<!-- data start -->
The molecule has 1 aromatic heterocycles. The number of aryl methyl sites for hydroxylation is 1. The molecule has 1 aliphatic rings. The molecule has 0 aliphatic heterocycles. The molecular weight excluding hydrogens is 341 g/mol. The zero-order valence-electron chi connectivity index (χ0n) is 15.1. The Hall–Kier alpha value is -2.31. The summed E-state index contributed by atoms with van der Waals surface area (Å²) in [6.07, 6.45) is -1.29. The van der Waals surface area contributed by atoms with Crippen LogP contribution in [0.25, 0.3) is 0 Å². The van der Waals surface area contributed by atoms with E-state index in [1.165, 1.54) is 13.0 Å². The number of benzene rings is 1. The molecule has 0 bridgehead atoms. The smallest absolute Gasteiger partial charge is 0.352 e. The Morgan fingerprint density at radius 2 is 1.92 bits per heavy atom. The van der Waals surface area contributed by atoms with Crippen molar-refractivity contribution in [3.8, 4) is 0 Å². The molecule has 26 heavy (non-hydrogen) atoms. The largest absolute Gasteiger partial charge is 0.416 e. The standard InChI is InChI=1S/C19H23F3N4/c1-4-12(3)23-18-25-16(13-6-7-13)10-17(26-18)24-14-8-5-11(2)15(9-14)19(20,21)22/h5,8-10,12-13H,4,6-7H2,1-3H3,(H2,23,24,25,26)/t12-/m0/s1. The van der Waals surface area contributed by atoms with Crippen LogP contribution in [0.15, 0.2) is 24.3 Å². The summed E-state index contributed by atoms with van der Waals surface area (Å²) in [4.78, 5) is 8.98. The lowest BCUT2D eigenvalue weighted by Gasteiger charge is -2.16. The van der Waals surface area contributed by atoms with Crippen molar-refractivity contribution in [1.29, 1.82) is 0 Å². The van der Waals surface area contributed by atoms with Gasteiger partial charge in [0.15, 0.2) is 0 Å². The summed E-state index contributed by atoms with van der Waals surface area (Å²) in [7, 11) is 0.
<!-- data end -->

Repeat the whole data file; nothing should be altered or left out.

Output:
The molecule has 1 aromatic heterocycles. The number of aryl methyl sites for hydroxylation is 1. The molecule has 1 aliphatic rings. The molecule has 0 aliphatic heterocycles. The molecular weight excluding hydrogens is 341 g/mol. The zero-order valence-electron chi connectivity index (χ0n) is 15.1. The Hall–Kier alpha value is -2.31. The summed E-state index contributed by atoms with van der Waals surface area (Å²) in [6.07, 6.45) is -1.29. The van der Waals surface area contributed by atoms with Crippen LogP contribution in [0.25, 0.3) is 0 Å². The van der Waals surface area contributed by atoms with E-state index in [1.165, 1.54) is 13.0 Å². The number of benzene rings is 1. The molecule has 0 bridgehead atoms. The smallest absolute Gasteiger partial charge is 0.352 e. The Morgan fingerprint density at radius 2 is 1.92 bits per heavy atom. The van der Waals surface area contributed by atoms with Crippen molar-refractivity contribution in [3.8, 4) is 0 Å². The molecule has 26 heavy (non-hydrogen) atoms. The largest absolute Gasteiger partial charge is 0.416 e. The standard InChI is InChI=1S/C19H23F3N4/c1-4-12(3)23-18-25-16(13-6-7-13)10-17(26-18)24-14-8-5-11(2)15(9-14)19(20,21)22/h5,8-10,12-13H,4,6-7H2,1-3H3,(H2,23,24,25,26)/t12-/m0/s1. The van der Waals surface area contributed by atoms with Crippen LogP contribution in [0.15, 0.2) is 24.3 Å². The summed E-state index contributed by atoms with van der Waals surface area (Å²) in [4.78, 5) is 8.98. The lowest BCUT2D eigenvalue weighted by Gasteiger charge is -2.16. The van der Waals surface area contributed by atoms with Crippen molar-refractivity contribution in [1.29, 1.82) is 0 Å². The van der Waals surface area contributed by atoms with Gasteiger partial charge in [0.15, 0.2) is 0 Å². The summed E-state index contributed by atoms with van der Waals surface area (Å²) in [7, 11) is 0.